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Quintron - Sucre Du Sauvage

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Artist: Quintron

Album: Sucre Du Sauvage

Label: Goner

Review date: Apr. 13, 2011

The general consensus regarding New Orleans-based mad scientist Mr. Quintron is that his particular brand of greasy electronic bounce (“swamp tech” as he calls it) is best experienced live. With a keyboard rack tricked out to look like the grill of a ‘70s Lincoln, the Drum Buddy thumping, and partner-in-crime Miss Pussycat offering up sweetly twisted puppet shows to complement the racket, it’s not a hard point to make. Quintron’s aesthetic as a whole is like performance art that you can get real low to, but you sorta need to see it to revere it.

His most recent album, Sucre Du Sauvage is in many ways the exception that proves the rule (or at least complicates it). This is Quintron’s best summation yet of his iconoclastic melding of raw rock & roll, R&B and funk, experimental electronics and art. Appropriately enough, the album was recorded live with no overdubs at the New Orleans Museum of Art as part of a three-month exhibit devoted to the world of Quintron and Miss Pussycat. Released as a CD and a double-LP, Sucre Du Sauvage is divided into two sections: the first a set of songs (perhaps the most traditionally well-crafted of his career thus far), the second a collection of field recordings made on the grounds of NOMA and augmented with instrumental touches.

The album kicks off with the hard-charging call-to-arms “Ring the Alarm” and reinforces Quintron and Miss Pussycat as outsider soldiers. The song chugs along as an ecstatic whirl of analog squiggles, thick organ tones, bells, whistles and phat beats; it delivers the rush of a live show despite its rather austere setting. While the energy level isn’t always at the same fever pitch as “Ring the Alarm,” the first section of Sucre Du Sauvage is all about defiance, individuality and the celebration of both. “Kicked out of Zolar X” raises a glass to all those booted from a band (“So what? / so what? / so what? / so what?!” ).While “New Years Night,” with its refrain of “boogie little children / boogie all night” is an unholy party jam that marries Tony Joe White and Suicide. Miss Pussycat’s turns at center stage tend to be slightly less rollicking yet equally idiosyncratic, sounding like transmissions beamed in from a Technicolor planet of sock monkeys and magic shampoo.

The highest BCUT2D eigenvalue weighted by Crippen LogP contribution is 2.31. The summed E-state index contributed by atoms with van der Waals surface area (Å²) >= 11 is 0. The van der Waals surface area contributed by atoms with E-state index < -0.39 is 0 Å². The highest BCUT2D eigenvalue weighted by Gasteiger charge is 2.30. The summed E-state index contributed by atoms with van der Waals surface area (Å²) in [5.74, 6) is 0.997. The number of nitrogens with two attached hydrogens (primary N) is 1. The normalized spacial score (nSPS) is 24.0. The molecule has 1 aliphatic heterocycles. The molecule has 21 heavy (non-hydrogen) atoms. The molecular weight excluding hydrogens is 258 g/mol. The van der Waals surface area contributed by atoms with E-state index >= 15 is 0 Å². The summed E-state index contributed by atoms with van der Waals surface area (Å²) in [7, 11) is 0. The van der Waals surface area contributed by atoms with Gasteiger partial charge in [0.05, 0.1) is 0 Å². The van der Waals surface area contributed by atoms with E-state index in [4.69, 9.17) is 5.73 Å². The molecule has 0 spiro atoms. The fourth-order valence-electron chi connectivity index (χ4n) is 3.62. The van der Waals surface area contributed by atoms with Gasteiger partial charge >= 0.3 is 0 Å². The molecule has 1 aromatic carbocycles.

Part two of Sucre Du Sauvage is much subtler, more experimentally minded, and a bit jarring, but it brings up another interesting aspect of Quintron: his status as a fixture of New Orleans. The Crescent City may have captured the imagination of the world, but it’s doubtful that anywhere in those daydreams is there a guy quite like Quintron. There are no obvious nods to the very rich, yet overly familiar markers of New Orleans culture here. No allusions to Satchmo or Decatur Street. In fact, Quintron goes so far as to declare on “Ring the Alarm” that “We don’t do jazz festival.” Still, this is an album made not only in New Orleans (and in a cultural bastion no less), but made by New Orleans. The sounds of the city literally seep into the final six tracks on the album and gently conjure the ambience of a living breathing town.

Sucre Du Sauvage is an album of contradictions: a studio album recorded in front of a live audience in a fine arts museum; an album more song-oriented than almost all previous Quintron efforts but that closes with a series of ambient found-sound pieces; an album that plants a flag firmly in the dirt and grime of New Orleans with nary a reference to its rich and beloved past. Whether New Orleans asked for it or not, Sucre Du Sauvage is a declaration of independence by Quintron and Miss Pussycat on behalf of the town that nurtures and celebrates them.

By Nate Knaebel

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